The root and bottom upon which it stood was not public interest, but the private lust and will of the conqueror, who by force of arms did at first detain the right and freedom which was and is due to the whole body of the people; for whose safety and good, government itself is ordained by God, not for the particular benefit of the rulers, as a distinct and private interest of their own; which yet, for the most part, is not only preferred before the common good, but upheld in opposition thereunto. And as at first the conqueror did, by violence and force, deny this freedom to the people, which was their natural right and privilege, so he and his successors all along lay as bars and impediments to the true national interest and public good, in the very national councils and assemblies themselves, which were constituted in such a manner as most served for the upholding of the private interest of their families; and this being challenged by them as their prerogative, was found by the people assembled in Parliament most unrighteous, burdensome, and destructive to their liberty. And when they once perceived that by this engine all their just rights were like to be destroyed especially (being backed, as it was, with the power of the militia, which the late king, for that



purpose, had assumed into Sis hands, and would not, upon the people's application to him in Parliament, part with into the hands of that great council, who were best to be intrusted with the nation's safety), this was the ground of the quarrel, upon a civil account between the king and his party, and the whole body of adherents to the cause of the people's true liberty; whereof this short touch hath been given, and shall suffice for the opening of the first branch of this clause.

The second branch which remains briefly to be handled is that which also upon the grounds of natural right is to be laid claim unto, but distinguishes itself from the former as it respects a more heavenly and excellent object wherein the freedom is to be exercised and enjoyed, that is to say, matters of religion, or that concern the service and worship of God.

Unto this freedom the nations of the world have right and title by the purchase of Christ's blood, who, by virtue of his death and resurrection, is become the sole Lord and Ruler in and over the conscience; for to this end Christ died, rose, and revived, that he might be Lord both of the dead and of the living, and that every one might give an account of himself, in all matters of God's worship unto God and Christ alone, as their own Master, unto whom they stand or fall in judgment, and are not in these things to be oppressed, or brought before the judgment-seats of men. For why shouldst thou set at naught thy brother in matters of his faith and conscience, and herein intrude into the proper office of Christ, since we are all to stand at the judgment-seat of Christ, whether governors or governed, and by his decision only are capable of being declared with certainty to be in the right or in the wrong?

By virtue, then, of this supreme law, sealed and confirmed in the blood of Christ unto all men (whose souls he challenges a propriety in, to bring under his inward rule in the service and worship of God), it is that all magistrates are to fear and forbear intermeddling with giving rule or imposing in those matters. They are to content themselves with what is plain in their commission, as ordained of God to be his minister unto men for good, while they approve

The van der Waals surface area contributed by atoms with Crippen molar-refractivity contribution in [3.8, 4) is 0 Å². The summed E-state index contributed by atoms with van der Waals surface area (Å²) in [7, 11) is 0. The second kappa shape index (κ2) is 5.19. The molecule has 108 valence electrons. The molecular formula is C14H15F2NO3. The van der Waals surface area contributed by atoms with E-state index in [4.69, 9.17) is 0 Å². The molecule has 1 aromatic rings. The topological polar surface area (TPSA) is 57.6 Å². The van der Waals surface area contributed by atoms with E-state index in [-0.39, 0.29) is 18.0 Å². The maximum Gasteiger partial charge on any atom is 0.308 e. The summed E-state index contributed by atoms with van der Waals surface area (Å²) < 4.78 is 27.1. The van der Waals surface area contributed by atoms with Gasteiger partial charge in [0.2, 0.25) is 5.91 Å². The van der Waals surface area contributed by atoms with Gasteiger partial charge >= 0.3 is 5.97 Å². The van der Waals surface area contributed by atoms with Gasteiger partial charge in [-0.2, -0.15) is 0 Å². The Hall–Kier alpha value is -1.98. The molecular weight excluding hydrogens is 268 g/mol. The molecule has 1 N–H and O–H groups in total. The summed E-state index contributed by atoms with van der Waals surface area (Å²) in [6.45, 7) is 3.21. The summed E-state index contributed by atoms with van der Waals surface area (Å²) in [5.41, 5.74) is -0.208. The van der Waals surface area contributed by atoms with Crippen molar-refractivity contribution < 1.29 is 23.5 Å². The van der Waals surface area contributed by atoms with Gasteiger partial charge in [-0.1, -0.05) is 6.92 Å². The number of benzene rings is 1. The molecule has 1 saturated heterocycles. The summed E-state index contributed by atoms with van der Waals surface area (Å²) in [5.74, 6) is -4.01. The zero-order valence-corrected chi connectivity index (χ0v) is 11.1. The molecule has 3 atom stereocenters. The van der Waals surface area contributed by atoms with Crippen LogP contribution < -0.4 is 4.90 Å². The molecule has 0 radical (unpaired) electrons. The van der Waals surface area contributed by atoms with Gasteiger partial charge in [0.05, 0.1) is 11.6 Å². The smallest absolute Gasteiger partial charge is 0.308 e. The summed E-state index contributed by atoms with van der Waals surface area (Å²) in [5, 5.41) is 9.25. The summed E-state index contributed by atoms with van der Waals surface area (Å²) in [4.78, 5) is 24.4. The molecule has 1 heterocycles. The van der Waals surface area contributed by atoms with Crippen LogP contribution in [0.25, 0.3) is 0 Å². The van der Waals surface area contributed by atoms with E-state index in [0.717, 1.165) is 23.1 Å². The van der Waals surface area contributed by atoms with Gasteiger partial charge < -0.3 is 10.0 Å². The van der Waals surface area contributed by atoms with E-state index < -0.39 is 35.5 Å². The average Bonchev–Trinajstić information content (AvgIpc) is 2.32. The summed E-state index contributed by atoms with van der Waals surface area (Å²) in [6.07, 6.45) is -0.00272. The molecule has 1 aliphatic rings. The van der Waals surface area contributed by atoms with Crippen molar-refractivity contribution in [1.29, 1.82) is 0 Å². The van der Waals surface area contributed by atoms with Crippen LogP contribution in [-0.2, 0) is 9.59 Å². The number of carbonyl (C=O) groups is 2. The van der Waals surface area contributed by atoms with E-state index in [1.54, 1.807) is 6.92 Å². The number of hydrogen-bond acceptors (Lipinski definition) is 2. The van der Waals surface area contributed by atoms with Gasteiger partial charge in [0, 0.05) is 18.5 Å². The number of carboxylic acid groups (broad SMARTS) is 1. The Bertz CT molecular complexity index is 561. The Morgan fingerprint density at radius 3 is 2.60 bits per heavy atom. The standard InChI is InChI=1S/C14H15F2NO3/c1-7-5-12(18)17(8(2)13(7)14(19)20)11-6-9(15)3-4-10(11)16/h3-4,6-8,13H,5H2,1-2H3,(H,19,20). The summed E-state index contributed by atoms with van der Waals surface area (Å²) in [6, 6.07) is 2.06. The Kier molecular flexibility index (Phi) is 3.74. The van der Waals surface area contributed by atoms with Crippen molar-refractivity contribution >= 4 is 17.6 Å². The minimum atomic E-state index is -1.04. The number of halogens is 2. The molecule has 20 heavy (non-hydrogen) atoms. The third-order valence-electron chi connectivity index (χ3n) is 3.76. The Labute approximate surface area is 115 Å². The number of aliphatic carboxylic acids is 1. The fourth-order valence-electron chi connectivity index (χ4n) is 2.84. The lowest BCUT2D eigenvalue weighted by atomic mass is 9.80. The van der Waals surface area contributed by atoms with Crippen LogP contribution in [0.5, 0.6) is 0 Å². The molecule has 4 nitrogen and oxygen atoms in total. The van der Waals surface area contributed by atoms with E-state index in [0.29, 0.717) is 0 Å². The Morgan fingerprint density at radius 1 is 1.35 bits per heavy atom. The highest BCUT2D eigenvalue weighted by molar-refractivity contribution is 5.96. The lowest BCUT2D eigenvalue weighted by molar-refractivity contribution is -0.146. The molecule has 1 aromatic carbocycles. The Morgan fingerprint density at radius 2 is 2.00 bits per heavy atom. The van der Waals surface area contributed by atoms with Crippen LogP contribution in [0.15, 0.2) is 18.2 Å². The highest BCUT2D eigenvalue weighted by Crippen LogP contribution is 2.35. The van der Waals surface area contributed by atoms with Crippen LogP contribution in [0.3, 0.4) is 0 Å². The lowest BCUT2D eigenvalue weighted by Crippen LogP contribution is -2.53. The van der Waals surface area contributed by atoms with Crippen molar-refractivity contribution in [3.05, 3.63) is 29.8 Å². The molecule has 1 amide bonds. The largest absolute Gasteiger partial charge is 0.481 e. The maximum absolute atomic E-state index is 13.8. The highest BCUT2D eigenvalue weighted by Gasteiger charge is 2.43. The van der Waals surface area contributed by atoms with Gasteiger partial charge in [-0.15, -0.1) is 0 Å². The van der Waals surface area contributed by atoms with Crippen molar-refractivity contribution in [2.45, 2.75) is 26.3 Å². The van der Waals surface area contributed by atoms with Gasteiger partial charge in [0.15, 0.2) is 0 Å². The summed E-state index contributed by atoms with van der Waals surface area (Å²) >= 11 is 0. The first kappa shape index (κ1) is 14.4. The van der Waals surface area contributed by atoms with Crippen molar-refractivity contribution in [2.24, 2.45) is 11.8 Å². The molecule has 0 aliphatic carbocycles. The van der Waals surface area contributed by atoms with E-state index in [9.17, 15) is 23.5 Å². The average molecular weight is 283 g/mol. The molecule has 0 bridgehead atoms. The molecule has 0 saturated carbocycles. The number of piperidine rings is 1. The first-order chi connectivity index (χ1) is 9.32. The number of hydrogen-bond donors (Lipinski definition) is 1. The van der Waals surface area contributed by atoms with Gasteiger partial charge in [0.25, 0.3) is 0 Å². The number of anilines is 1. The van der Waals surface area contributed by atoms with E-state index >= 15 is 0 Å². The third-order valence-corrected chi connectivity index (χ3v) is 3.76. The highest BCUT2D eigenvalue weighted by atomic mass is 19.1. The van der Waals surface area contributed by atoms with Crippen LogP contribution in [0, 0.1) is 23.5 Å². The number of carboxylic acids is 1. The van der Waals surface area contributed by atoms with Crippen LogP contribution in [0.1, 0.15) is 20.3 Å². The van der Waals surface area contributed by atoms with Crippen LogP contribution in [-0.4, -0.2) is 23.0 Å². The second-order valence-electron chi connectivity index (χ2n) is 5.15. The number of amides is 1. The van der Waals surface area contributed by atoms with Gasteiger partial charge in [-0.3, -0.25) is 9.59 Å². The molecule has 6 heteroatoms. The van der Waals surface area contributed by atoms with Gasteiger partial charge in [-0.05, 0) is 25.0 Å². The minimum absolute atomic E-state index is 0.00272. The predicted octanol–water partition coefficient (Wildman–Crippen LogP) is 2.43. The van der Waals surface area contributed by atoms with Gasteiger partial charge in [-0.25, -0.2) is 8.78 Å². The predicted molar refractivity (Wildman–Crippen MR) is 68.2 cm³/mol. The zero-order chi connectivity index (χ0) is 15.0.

themselves the doers of that which is good in the sight of men, and whereof earthly and worldly judicatures are capable to make a clear and perfect judgment; in which case the magistrate is to be for praise and protection to them. In like manner, he is to be a minister of terror and revenge to those that do evil in matters of outward practice, converse, and dealings in the things of this life between man and man, for the cause whereof the judicatures of men are appointed and set up. But to exceed these limits, as it is not safe or warrantable for the magistrate in that he who is higher than the highest, regards, and will show himself displeased at it), so neither is it good for the people, who hereby are nourished up in a biting, devouring, wrathful spirit one against another, and are found transgressors of that royal law which forbids us to do that unto another which we would not have them do unto us, were we in their condition.

This freedom, then, is of high concern to be had and enjoyed, as well for the magistrate's sake as for the people's common good; and it consists, as hath been said, in the magistrate forbearing to put forth the power of rule and coercion in things that God hath exempted out of his commission: so that all care requisite for the people's obtaining this

may be exercised with great ease, if it be taken in its proper season, and that this restraint be laid upon the supreme power before it be erected, as a fundamental constitution, among others, upon which the free consent of the people is given, to have the persons brought into the exercise of supreme authority over them and on their behalf; and if, besides, as a further confirmation hereunto, it be acknowl. edged the voluntary act of the ruling power, when once brought into a capacity of acting legislativeiy, that herein they are bound up, and judge it their duty so to be (both in reference to God, the institutor of magistracy, and in reference to the whole body by whom thcy are intrusted), this great blessing will hereby be so well provided for that we shall have no cause to fear, as it may be ordered.

By this means a great part of the outward exercise of anti-Christian tyranny and bondage will be plucked up by the very roots, which, till some such course be held in it,